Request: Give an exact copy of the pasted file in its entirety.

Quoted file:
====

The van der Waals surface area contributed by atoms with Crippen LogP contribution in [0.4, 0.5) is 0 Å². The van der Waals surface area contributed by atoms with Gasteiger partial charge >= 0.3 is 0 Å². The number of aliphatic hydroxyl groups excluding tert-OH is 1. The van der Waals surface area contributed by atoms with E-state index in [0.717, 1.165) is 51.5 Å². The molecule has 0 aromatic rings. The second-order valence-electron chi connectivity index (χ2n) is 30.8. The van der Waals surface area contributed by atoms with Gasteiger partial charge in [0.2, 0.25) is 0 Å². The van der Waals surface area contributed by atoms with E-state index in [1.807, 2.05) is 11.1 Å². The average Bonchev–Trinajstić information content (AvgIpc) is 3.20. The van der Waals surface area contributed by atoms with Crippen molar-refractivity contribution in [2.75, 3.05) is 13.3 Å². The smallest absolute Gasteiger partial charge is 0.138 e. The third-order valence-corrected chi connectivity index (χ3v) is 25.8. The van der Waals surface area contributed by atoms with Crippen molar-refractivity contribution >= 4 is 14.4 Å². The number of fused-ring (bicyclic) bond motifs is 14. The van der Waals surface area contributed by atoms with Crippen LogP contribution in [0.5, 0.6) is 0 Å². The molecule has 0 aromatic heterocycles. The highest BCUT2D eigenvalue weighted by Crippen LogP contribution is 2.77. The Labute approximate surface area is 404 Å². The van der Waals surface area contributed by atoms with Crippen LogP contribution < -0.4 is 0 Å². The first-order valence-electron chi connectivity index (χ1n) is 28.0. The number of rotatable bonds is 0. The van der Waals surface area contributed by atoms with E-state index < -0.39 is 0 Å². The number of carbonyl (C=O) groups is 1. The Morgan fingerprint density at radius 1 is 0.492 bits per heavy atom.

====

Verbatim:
The van der Waals surface area contributed by atoms with Crippen LogP contribution in [0.4, 0.5) is 0 Å². The van der Waals surface area contributed by atoms with Gasteiger partial charge >= 0.3 is 0 Å². The number of aliphatic hydroxyl groups excluding tert-OH is 1. The van der Waals surface area contributed by atoms with E-state index in [0.717, 1.165) is 51.5 Å². The molecule has 0 aromatic rings. The second-order valence-electron chi connectivity index (χ2n) is 30.8. The van der Waals surface area contributed by atoms with Gasteiger partial charge in [0.2, 0.25) is 0 Å². The van der Waals surface area contributed by atoms with E-state index in [1.807, 2.05) is 11.1 Å². The average Bonchev–Trinajstić information content (AvgIpc) is 3.20. The van der Waals surface area contributed by atoms with Crippen molar-refractivity contribution in [2.75, 3.05) is 13.3 Å². The smallest absolute Gasteiger partial charge is 0.138 e. The third-order valence-corrected chi connectivity index (χ3v) is 25.8. The van der Waals surface area contributed by atoms with Crippen molar-refractivity contribution >= 4 is 14.4 Å². The number of fused-ring (bicyclic) bond motifs is 14. The van der Waals surface area contributed by atoms with Crippen LogP contribution in [0.5, 0.6) is 0 Å². The molecule has 0 aromatic heterocycles. The highest BCUT2D eigenvalue weighted by Crippen LogP contribution is 2.77. The Labute approximate surface area is 404 Å². The van der Waals surface area contributed by atoms with Crippen LogP contribution < -0.4 is 0 Å². The first-order valence-electron chi connectivity index (χ1n) is 28.0. The number of rotatable bonds is 0. The van der Waals surface area contributed by atoms with E-state index < -0.39 is 0 Å². The number of carbonyl (C=O) groups is 1. The Morgan fingerprint density at radius 1 is 0.492 bits per heavy atom.